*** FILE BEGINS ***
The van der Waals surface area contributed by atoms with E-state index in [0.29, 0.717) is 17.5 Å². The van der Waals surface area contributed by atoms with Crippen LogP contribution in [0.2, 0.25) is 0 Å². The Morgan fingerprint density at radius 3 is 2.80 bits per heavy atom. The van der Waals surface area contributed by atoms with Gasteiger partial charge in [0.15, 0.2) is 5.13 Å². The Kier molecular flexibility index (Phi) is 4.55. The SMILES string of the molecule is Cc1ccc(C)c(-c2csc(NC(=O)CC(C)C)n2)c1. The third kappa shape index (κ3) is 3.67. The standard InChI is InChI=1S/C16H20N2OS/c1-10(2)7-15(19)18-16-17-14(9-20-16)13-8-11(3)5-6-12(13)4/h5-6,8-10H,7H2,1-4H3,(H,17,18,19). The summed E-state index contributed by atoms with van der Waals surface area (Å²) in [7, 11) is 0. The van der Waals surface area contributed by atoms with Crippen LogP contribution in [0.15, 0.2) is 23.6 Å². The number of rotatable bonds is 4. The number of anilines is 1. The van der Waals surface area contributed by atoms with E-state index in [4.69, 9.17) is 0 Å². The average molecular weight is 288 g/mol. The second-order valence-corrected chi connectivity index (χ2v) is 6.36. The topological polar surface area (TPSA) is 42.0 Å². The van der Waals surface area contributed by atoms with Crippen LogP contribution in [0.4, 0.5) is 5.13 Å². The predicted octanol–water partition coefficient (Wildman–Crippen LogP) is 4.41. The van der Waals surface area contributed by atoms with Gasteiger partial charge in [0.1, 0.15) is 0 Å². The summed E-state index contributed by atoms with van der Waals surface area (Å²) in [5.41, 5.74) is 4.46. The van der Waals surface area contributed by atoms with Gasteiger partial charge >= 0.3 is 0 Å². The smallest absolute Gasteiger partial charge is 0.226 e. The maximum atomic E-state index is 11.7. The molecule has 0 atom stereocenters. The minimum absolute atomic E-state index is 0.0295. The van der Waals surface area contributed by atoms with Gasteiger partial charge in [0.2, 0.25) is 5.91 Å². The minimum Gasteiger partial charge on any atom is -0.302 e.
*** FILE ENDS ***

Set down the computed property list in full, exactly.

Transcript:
The van der Waals surface area contributed by atoms with E-state index in [0.29, 0.717) is 17.5 Å². The van der Waals surface area contributed by atoms with Crippen LogP contribution in [0.2, 0.25) is 0 Å². The Morgan fingerprint density at radius 3 is 2.80 bits per heavy atom. The van der Waals surface area contributed by atoms with Gasteiger partial charge in [0.15, 0.2) is 5.13 Å². The Kier molecular flexibility index (Phi) is 4.55. The SMILES string of the molecule is Cc1ccc(C)c(-c2csc(NC(=O)CC(C)C)n2)c1. The third kappa shape index (κ3) is 3.67. The standard InChI is InChI=1S/C16H20N2OS/c1-10(2)7-15(19)18-16-17-14(9-20-16)13-8-11(3)5-6-12(13)4/h5-6,8-10H,7H2,1-4H3,(H,17,18,19). The summed E-state index contributed by atoms with van der Waals surface area (Å²) in [7, 11) is 0. The van der Waals surface area contributed by atoms with Crippen LogP contribution in [0.15, 0.2) is 23.6 Å². The number of rotatable bonds is 4. The number of anilines is 1. The van der Waals surface area contributed by atoms with E-state index in [4.69, 9.17) is 0 Å². The average molecular weight is 288 g/mol. The second-order valence-corrected chi connectivity index (χ2v) is 6.36. The topological polar surface area (TPSA) is 42.0 Å². The van der Waals surface area contributed by atoms with Crippen LogP contribution in [0.4, 0.5) is 5.13 Å². The predicted octanol–water partition coefficient (Wildman–Crippen LogP) is 4.41. The van der Waals surface area contributed by atoms with Gasteiger partial charge in [0.1, 0.15) is 0 Å². The summed E-state index contributed by atoms with van der Waals surface area (Å²) in [5.41, 5.74) is 4.46. The van der Waals surface area contributed by atoms with Gasteiger partial charge >= 0.3 is 0 Å². The smallest absolute Gasteiger partial charge is 0.226 e. The maximum atomic E-state index is 11.7. The molecule has 0 atom stereocenters. The minimum absolute atomic E-state index is 0.0295. The van der Waals surface area contributed by atoms with Gasteiger partial charge in [0.2, 0.25) is 5.91 Å². The minimum Gasteiger partial charge on any atom is -0.302 e.